Scott Keys is a Avian Photographer from Lehigh Valley, PA. In his words “A great picture shows the beauty of its subject and environment. It also provokes a thought emotion or connection. If a viewer can inspire a thought or emotion, I think it’s powerful.”
Thanks Scott Keys, for accepting our invite. Please read on…
A few words about you and photography?
I am a passionate avian photographer who strives to capture beauty in my subjects. I am very proud that I am able to present a diverse portfolio that includes hundreds of species of North American birds.
How did you choose bird photography?
I was hiking a few years ago along the Appalachian Trail. I happen to have a small camera that I was using it and the time a small Black-and-White Warbler popped onto a branch beside me and I captured a picture of him. I didn’t even know this species existed. From that day on, I sought to learn as much as I could about both birds and photography and how to present these subjects in a manner fitting to their beauty. So I’m not sure if I chose bird photography or if that little bird chose me.
According to Scott, what are some basic attributes a nature photographer should have?
I think all good photographers must challenge themselves constantly. I try to be open to feedback and soak up as much content as I can. I process this content into a style that works for me. When working with nature, I think there also has to be a connection to and passion about it. I feel that when photographers are connected to their subjects and the environment, it shows in their work.
What is your homework before you go out to shoot these wonderful creatures?
I network, use social media and research areas through bird to determine areas that would be most productive. In the long term, learning about birds’ behavior, habitats and even vocalizations can all be extremely valuable for what I do.
How important is patience in this wonderful genre of photography?
Patience is critical, no question. You have to have a lot of patience and love for the outdoors. Many times you will not capture the images you imagine. You may spend hours in the woods or water and never even take a picture. In those moments, you have to be able to appreciate the beauty of those environments, because it will allow you to continue on your journey without becoming frustrated or defeated.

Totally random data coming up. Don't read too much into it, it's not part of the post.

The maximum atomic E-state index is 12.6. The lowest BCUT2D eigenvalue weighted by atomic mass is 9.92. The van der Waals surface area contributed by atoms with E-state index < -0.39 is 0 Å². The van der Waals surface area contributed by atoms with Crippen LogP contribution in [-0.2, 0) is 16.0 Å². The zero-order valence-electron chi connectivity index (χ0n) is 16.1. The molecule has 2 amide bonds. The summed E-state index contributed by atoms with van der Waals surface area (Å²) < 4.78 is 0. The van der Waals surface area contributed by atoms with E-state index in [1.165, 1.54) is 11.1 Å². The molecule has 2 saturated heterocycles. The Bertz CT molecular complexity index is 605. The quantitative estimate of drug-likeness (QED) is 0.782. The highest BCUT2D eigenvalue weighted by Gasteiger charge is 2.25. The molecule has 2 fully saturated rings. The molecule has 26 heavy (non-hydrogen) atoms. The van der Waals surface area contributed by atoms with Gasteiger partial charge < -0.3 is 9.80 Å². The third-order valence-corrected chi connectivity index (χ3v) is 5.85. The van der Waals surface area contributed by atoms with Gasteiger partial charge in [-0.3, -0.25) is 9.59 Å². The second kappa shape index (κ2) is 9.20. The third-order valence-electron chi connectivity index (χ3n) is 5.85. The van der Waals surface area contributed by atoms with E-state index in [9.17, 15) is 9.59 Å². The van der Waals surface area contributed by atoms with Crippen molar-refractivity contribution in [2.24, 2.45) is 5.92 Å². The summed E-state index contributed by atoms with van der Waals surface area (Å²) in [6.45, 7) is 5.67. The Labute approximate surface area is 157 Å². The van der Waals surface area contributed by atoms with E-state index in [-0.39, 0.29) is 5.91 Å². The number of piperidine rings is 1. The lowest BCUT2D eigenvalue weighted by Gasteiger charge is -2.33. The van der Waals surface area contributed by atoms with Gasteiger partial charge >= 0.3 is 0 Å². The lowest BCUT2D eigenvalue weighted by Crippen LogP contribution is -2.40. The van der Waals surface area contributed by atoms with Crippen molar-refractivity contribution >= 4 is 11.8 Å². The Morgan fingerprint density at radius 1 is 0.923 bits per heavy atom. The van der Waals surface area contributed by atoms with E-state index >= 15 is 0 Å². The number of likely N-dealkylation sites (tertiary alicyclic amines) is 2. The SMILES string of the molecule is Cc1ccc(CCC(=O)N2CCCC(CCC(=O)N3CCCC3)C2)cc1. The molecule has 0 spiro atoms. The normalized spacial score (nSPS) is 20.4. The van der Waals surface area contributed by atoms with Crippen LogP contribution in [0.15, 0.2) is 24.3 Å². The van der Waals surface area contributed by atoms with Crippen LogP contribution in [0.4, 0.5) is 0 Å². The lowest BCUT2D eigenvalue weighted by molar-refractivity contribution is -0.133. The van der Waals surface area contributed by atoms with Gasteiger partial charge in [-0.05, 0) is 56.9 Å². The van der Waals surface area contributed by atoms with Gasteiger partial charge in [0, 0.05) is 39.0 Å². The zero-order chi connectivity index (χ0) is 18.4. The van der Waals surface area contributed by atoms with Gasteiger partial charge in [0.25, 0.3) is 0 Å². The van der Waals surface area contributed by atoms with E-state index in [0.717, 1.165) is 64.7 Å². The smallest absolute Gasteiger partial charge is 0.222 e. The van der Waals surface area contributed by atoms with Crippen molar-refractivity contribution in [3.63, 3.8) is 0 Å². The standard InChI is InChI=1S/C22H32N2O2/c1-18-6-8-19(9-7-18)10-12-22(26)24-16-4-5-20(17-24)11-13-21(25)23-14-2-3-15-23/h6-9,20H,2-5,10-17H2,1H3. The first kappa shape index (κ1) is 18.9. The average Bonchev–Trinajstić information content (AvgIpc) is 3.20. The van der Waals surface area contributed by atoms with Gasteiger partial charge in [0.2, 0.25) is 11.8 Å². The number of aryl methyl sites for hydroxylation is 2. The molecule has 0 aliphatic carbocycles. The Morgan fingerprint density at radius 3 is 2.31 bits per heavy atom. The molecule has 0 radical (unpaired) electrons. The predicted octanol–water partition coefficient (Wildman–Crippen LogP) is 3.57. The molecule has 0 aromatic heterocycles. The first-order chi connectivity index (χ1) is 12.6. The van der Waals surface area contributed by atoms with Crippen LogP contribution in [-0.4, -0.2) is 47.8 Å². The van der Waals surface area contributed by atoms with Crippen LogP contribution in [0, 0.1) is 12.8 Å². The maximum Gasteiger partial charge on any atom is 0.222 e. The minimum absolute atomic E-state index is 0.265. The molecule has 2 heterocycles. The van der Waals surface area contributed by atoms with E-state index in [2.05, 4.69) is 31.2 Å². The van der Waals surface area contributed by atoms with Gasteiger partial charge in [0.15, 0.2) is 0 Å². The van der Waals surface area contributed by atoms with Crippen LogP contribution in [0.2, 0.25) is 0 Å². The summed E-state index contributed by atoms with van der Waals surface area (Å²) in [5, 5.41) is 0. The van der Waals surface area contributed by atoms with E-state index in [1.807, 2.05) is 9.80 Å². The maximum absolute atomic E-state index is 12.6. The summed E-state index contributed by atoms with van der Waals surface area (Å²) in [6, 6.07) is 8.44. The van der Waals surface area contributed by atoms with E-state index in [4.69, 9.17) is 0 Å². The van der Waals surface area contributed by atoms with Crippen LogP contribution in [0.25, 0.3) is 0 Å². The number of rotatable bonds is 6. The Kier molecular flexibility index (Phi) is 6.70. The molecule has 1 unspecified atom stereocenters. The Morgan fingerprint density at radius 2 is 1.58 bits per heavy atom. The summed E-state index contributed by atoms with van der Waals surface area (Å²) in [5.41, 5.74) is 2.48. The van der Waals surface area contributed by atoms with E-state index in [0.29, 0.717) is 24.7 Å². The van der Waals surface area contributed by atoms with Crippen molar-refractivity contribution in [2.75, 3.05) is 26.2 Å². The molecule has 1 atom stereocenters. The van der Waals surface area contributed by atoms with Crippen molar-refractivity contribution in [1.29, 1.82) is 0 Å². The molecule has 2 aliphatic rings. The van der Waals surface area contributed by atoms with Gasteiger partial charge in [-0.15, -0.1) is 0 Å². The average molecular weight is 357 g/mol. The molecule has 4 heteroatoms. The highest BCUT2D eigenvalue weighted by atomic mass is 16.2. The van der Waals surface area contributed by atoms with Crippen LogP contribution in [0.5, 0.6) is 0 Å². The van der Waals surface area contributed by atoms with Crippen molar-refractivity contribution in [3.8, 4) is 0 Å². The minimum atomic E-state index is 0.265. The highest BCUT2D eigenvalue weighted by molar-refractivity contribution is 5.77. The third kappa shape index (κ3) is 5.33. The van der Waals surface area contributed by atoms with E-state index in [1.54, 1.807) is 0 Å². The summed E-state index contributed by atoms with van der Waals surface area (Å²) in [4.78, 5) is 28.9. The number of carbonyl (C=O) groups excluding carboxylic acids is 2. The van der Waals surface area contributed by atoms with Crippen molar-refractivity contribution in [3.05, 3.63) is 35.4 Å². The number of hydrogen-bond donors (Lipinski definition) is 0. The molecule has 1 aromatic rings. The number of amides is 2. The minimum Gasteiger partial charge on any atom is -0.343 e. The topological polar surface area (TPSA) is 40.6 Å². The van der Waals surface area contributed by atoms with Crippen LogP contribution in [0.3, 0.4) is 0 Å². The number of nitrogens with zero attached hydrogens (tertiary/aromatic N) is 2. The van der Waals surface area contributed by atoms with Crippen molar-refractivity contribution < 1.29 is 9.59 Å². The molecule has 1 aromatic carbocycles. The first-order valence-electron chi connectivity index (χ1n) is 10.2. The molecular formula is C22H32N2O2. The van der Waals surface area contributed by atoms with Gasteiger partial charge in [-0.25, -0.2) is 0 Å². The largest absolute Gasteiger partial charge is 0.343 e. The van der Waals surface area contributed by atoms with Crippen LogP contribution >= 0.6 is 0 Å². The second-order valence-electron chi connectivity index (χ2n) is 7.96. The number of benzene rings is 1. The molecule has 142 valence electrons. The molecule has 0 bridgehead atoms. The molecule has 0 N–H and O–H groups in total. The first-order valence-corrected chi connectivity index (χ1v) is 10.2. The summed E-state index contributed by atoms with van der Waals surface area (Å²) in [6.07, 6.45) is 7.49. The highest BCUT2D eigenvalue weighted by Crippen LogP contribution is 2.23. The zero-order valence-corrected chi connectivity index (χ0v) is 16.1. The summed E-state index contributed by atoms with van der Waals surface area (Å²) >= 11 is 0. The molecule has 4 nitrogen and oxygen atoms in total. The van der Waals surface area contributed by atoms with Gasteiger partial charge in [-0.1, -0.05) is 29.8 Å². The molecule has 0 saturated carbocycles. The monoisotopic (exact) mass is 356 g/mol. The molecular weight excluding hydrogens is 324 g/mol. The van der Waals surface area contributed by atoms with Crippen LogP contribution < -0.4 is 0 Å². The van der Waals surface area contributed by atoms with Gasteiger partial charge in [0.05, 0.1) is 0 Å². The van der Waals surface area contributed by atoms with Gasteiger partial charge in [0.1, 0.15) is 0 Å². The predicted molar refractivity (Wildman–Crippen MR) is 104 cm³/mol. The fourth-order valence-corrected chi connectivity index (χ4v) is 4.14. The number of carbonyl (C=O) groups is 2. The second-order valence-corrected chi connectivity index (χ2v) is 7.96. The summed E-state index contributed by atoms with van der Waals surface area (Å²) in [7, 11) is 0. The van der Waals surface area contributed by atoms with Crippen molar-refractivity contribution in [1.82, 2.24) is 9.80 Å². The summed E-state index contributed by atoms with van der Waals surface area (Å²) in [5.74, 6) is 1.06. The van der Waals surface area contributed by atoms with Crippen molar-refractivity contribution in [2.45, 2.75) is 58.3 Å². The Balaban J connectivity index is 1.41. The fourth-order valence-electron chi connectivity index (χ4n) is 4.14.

According to Scott, what is a fantastic picture?
A great picture shows the beauty of its subject and environment. It also provokes a thought emotion or connection. If a viewer can inspire a thought or emotion, I think it’s powerful. I have a picture of wood ducks on a dark weathered background. When I see the image, I think of aged leather. To me, that image works. Sometimes great images tell a story, but other times they just create a thought or feeling.
How did you quite often capture the decisive moment with birds?
Studying behavior is so important. For example, anticipating a hawk attacking prey, or coming back to its favorite perch will prepare you for a nice moment. I may watch the way a duck dips underwater and dries off to anticipate an interesting action shot. And of course, there is just luck. The more time spent in the environment, will of course increase opportunities for those “lucky” moments to be captured.
Your favorite location?
Living in eastern PA, I have access to mountains, farmlands and even the coastal areas of NJ. However, my favorite location to shoot is the Kittattinny ridge, about 20 minutes north of my home.
Your Inspiration and driving force behind your success?
I was a competitive athlete growing up and it taught me to push myself and challenge myself to always be better. This competitive element of my personality is always pushing me to be better, work harder and create better stories.
What camera do you use the majority of the time?
Nikon D500 is my main camera body. The 500mm f/4 has been my primary lens. Occasionally, I will work with shorter focal lengths for a different look, but the long lens is always my go-to bird lens.
Any favorite photography books?
No real favorite photography books. Most of my books are field guides to help me learn about birds. But most of my learning is typically online, or from a close group of other great wildlife photographers.
I listen to 70’s singer-songwriters, like Jackson Browne, a lot. But I like just about all music, with the exception of cookie-cutter pop. The music I listen to has an emotional and often soulful component.
What’s your personal motto?
I’m not sure I have a motto, but I have a strong belief in respect. I apply it to the people I encounter daily, as well as to our environment as a whole.
Who are your real-life heroes?
I admire people who are passionate about their work, art or beliefs.
What is love?
A feeling that you are connecting to something bigger than you. This could be a soulmate, your family, children, animals, God, or nature itself.
Apart from photography, tell me about your hobbies and interests?
Besides music and supporting my Philadelphia sports team (Go Birds!), I have children who compete in division 1 college soccer. I have always loved watching them play and compete. I also enjoy trying to capture them through photography.
I enjoy hanging out with my boys and spending time outdoors with my fiancée and our dogs, Ms. Tilly and Mr. Jax.
You can find Scott Keys on the Web:
All the pictures in this post are copyrighted Scott Keys. Their reproduction, even in part, is forbidden without the explicit approval of the rightful owners.